Testimony in financial lawsuit against Michael Jackson looks at expenses

The attorney for a man suing Michael Jackson for $3.8 million questioned the pop star's former business manager Friday about specific expenses his client incurred while working for the singer.

In his second day of testimony, Allan Whitman agreed with attorney Howard King's reckoning that Jackson at some point owed some $664,000 to plaintiff F. Marc Schaffel for his share of proceeds from TV broadcasts and video sales of two productions about Jackson.

Those productions were intended to rehabilitate Jackson's image after the airing of a damaging documentary in which he said he shared his bed in a nonsexual way with children.

Among other expenses, Whitman also agreed that Schaffel at one point incurred $8,477 in travel expenses when he delivered $300,000 to South America on Jackson's behalf.

King displayed an e-mail suggesting approval for reimbursement of the travel expenses was to be sought from Mark Geragos, one of the lawyers who initially handled Jackson's defense in the child molestation case that ended with acquittal last year.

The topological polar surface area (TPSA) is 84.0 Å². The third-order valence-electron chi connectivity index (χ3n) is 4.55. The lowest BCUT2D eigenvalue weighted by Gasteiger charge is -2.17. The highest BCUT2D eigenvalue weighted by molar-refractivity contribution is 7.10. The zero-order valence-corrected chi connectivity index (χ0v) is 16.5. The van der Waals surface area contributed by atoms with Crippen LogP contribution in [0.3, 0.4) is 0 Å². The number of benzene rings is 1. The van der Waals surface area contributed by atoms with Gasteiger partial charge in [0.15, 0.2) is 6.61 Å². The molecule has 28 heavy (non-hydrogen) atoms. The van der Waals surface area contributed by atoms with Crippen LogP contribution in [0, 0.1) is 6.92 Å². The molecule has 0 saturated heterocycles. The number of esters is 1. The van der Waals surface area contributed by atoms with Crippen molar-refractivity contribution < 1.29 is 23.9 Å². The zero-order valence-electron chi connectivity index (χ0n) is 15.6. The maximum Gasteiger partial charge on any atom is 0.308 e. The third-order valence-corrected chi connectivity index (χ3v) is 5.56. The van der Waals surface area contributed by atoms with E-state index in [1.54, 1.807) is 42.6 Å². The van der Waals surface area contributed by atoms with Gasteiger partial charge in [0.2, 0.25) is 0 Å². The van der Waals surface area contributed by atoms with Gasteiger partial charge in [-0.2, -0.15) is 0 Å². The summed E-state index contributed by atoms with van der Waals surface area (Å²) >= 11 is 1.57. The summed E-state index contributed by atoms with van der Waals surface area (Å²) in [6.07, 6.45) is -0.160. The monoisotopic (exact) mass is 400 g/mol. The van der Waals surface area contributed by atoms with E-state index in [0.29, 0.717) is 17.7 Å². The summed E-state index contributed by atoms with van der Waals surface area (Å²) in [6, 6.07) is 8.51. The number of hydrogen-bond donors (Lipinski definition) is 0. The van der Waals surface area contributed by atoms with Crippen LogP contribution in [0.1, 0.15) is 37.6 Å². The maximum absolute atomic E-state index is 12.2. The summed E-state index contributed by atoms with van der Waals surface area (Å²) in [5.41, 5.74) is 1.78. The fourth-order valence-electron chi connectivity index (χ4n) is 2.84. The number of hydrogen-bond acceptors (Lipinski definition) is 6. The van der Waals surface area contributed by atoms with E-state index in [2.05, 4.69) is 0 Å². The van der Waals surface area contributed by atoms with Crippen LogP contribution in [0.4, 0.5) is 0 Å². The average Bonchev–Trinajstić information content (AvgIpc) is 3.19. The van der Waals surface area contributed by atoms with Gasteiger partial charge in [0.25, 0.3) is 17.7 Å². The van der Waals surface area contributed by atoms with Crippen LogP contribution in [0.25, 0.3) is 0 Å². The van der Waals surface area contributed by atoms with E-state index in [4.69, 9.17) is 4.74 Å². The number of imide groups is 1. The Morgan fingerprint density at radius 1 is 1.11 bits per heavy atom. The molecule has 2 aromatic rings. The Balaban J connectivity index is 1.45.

Whitman also said under questioning that he was aware of payments made to Schaffel's company, Neverland Valley Enterprises, after Jackson and Schaffel had formally stopped doing business.

Schaffel's suit claims Jackson owes him money for loans, royalties, expenses and work.

Jackson's defense attorney has told the jury that Schaffel actually owes money to the singer.

Testimony began Thursday. The trial is expected to last about 10 days. Jackson is not expected to appear but the jury has already seen a portion of his videotaped depositions given in London, reports AP.

O.Ch.